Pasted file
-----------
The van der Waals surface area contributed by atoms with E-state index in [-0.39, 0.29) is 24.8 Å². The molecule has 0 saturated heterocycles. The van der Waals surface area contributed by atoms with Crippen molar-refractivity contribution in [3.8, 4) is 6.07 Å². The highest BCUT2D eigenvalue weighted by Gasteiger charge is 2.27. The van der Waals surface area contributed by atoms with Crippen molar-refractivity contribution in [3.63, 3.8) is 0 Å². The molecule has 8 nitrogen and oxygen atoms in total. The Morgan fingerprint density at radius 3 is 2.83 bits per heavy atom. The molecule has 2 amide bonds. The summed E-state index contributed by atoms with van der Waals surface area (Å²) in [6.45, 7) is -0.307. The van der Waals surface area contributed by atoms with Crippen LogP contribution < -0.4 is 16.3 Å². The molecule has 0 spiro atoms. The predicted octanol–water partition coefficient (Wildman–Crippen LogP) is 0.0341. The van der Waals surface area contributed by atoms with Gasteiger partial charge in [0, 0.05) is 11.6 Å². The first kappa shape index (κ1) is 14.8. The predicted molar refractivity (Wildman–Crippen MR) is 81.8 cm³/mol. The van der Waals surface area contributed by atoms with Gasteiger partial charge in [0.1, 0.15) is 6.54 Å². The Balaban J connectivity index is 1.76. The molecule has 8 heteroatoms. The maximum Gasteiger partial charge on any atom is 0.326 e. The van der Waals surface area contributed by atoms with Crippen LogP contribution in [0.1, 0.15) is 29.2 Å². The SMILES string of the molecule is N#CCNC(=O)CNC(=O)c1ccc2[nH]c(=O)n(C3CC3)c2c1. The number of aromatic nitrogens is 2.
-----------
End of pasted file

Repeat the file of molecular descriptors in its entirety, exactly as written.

The van der Waals surface area contributed by atoms with E-state index in [-0.39, 0.29) is 24.8 Å². The molecule has 0 saturated heterocycles. The van der Waals surface area contributed by atoms with Crippen molar-refractivity contribution in [3.8, 4) is 6.07 Å². The highest BCUT2D eigenvalue weighted by Gasteiger charge is 2.27. The van der Waals surface area contributed by atoms with Crippen molar-refractivity contribution in [3.63, 3.8) is 0 Å². The molecule has 8 nitrogen and oxygen atoms in total. The Morgan fingerprint density at radius 3 is 2.83 bits per heavy atom. The molecule has 2 amide bonds. The summed E-state index contributed by atoms with van der Waals surface area (Å²) in [6.45, 7) is -0.307. The van der Waals surface area contributed by atoms with Crippen LogP contribution < -0.4 is 16.3 Å². The molecule has 0 spiro atoms. The predicted octanol–water partition coefficient (Wildman–Crippen LogP) is 0.0341. The van der Waals surface area contributed by atoms with Gasteiger partial charge in [0, 0.05) is 11.6 Å². The first kappa shape index (κ1) is 14.8. The predicted molar refractivity (Wildman–Crippen MR) is 81.8 cm³/mol. The van der Waals surface area contributed by atoms with Gasteiger partial charge in [0.1, 0.15) is 6.54 Å². The Balaban J connectivity index is 1.76. The molecule has 8 heteroatoms. The maximum Gasteiger partial charge on any atom is 0.326 e. The van der Waals surface area contributed by atoms with Crippen LogP contribution in [0.1, 0.15) is 29.2 Å². The SMILES string of the molecule is N#CCNC(=O)CNC(=O)c1ccc2[nH]c(=O)n(C3CC3)c2c1. The number of aromatic nitrogens is 2.